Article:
Urban Cinefile  
 The World of Film in Australia - on the Internet Updated Tuesday September 15, 2020 


Fear has been ruling the environmental debate, says Danish academic Bjorn Lomborg. Global warming is real - it is man-made and it is an important problem. But it is not the end of the world. Featuring an array of academics and environmental theorists such as Paul Reiter, Freeman Dyson and Richard Lindzen and weighting the debate with archival footage of high-profile celebrity environmentalists such as Leonardo DiCaprio, Larry David and David Duchovny, Cool It explores the 'Feel Good versus Do Good' argument and, in searching for a solution, poses the world's most relevant political question: are current policies saving the world or just burning money?

Review by Andrew L. Urban:
Cool It is timely. But it's too late. It should have been required viewing before the Gillard Government drew up the relevant, much despised carbon tax legislation. By the next election, Gillard will be able to say: "There will be no Labour Government under the carbon tax I lead..."

Of course, she and her fellow carbon tax travelers could have all read Lomborg's 2001 book (The Skeptical Environmentalist), but an updated 87 minute film presenting those views is quicker - and arguably more readily accessible, if you recall the impact of An Inconvenient Truth.

This film delivers another inconvenient truth - inconvenient for supporters of carbon taxes and other expensive but useless attempts at emission reduction.

So let me declare my bias: I am a supporter of Lomborg's learned, lucid, evidence-driven common sense driven approach to tackling the issues raised by global warming. So this is not a critique of those proposals but a review of the movie. I am not regurgitating the Lomborg manifesto except to summarise its thrust: it is evident that the world has been repeating failed climate change policies "over and over and it's about time we realised the current approach is broken."

He cites the European target of reducing emissions by 20% below 1990 levels by 2020 and doing so by employing 20% renewable energy. Economists estimate the cost at $250 billion a year, and if continued throughout the entire century the resultant reduction in temperature is estimated at 1/10th of 1 degree F. "For every $1 dollar spent you will have avoided half a cent of damage..."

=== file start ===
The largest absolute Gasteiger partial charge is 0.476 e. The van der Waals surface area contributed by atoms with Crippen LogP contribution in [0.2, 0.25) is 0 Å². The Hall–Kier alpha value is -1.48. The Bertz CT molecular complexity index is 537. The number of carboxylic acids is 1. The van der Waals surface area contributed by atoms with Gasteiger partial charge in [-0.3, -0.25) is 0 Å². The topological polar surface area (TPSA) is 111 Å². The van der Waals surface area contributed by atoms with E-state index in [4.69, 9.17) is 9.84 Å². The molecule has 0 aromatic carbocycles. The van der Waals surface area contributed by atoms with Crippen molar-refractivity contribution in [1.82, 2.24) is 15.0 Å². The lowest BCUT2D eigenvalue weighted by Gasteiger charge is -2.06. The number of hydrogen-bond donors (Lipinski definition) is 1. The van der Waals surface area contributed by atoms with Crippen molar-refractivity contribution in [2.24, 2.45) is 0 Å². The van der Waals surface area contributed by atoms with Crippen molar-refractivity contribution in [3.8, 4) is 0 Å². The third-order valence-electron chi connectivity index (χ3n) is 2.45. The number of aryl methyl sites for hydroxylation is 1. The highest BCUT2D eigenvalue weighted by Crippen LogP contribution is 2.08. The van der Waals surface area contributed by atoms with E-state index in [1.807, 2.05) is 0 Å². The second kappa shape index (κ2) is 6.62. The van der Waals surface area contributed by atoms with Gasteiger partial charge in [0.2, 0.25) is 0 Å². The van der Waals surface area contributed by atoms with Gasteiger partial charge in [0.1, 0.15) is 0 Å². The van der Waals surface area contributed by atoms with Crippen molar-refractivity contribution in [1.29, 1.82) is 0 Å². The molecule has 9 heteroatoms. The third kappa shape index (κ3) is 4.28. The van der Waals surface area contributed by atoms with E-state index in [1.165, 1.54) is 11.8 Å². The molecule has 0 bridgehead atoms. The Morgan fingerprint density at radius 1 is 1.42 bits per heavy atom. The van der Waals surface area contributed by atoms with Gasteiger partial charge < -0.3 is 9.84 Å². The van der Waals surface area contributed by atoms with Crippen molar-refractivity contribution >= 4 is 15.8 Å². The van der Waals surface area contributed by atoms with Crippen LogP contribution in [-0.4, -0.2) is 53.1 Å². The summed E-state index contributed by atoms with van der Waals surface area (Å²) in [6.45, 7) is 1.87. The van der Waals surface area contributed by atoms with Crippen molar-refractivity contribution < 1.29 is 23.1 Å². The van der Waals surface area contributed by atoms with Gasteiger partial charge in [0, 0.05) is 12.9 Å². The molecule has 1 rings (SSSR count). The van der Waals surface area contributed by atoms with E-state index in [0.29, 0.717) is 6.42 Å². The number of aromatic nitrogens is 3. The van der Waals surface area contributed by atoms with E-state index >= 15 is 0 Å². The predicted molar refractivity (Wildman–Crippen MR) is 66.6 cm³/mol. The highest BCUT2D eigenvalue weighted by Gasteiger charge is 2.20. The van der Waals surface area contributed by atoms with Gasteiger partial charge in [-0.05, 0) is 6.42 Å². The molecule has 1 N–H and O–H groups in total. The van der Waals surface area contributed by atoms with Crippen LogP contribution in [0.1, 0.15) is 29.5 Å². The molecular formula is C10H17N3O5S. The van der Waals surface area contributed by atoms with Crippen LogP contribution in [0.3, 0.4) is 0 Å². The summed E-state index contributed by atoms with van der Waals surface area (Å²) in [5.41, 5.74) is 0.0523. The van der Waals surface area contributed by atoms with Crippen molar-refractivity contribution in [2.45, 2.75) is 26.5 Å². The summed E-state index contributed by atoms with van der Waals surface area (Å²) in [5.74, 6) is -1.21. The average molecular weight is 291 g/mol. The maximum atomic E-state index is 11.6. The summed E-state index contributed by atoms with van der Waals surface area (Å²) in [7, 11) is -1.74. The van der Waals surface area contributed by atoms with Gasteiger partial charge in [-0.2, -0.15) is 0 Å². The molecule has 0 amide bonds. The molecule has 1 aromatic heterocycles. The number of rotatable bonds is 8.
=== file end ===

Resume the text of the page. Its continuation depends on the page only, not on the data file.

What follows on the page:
Lomborg posits that there is a better way - and he outlines how $250 billion can be better used viz climate change, but also help solve some of the world's most desperate problems, from poverty and malaria to lack of education.

Although there is some footage of Lomborg at a lectern, this is not an Al Gore-style presentation. The film is more personal in its focus on Lomborg - and the attacks he has weathered after his book was published. The vitriol against him is reminiscent of the inquisition. He has been demeaned, but he's never been proven factually wrong where it matters. He cites his mother's love as his source of his confidence in the face of those attacks - and we even meet her on one of his regular visits home.

And of course the film doesn't have the frightening and depressing fire and brimstone message of global doom that raised our consciousness about global warming. For doing that, at least, Lomborg credits Al Gore.

To the film's great credit, it explains subjects in simple language (eg how cap & trade works, what's wrong with the policy and how it's open to extreme corrupt conduct). But there are other, more directly emotional elements, like Lomborg's visit to a school in a Nairobi slum where he talks to the kids and asks what they aspire to in the future. Mostly a nice house and cures for diseases like Malaria and HIV - and better education.

The film sets out to show how fear has corrupted and twisted the facts in order to scare us into a false sense of doom. Lomborg counters this with rational and factual argument. An Inconvenient Truth was promoted as the most terrifying film you'll ever see. Cool It is level headed, incisive and practical, and about half of the film is devoted to alternative approaches - alternative to paying lip service (or pushing new taxes) to carbon reduction schemes.

Cool It rips up four of the biggest frights (sea level rises, more hurricanes, more malaria, less polar bears) of An Inconvenient Truth that have fuelled our fears. Lomborg offers a strong argument for being rational instead of fashionable. He is persuasive when he suggests that instead of making fossil fuels overly expensive, we should focus on making alternative energy cheaper. This doco is more relevant, positive and valuable than An Inconvenient Truth.

Published February 3, 2013

Email this article

Favourable: 1
Unfavourable: 0
Mixed: 0

(Denmark, 2010)

CAST: Documentary featuring Bjorn Lomborg

PRODUCER: Ondi Timoner, Terry Botwick, Sarah Gibson

DIRECTOR: Ondi Timoner

SCRIPT: Ondi Timoner, Terry Botwick, Sarah Gibson (book by Bjorn Lomborg)


EDITOR: Debra Light, Brian Singbiel, David Timoner

RUNNING TIME: 87 minutes


AUSTRALIAN RELEASE: Was to have been June 28, 2012; withdrawn from release;




DVD RELEASE: February 3, 2013

Urban Cinefile 1997 - 2020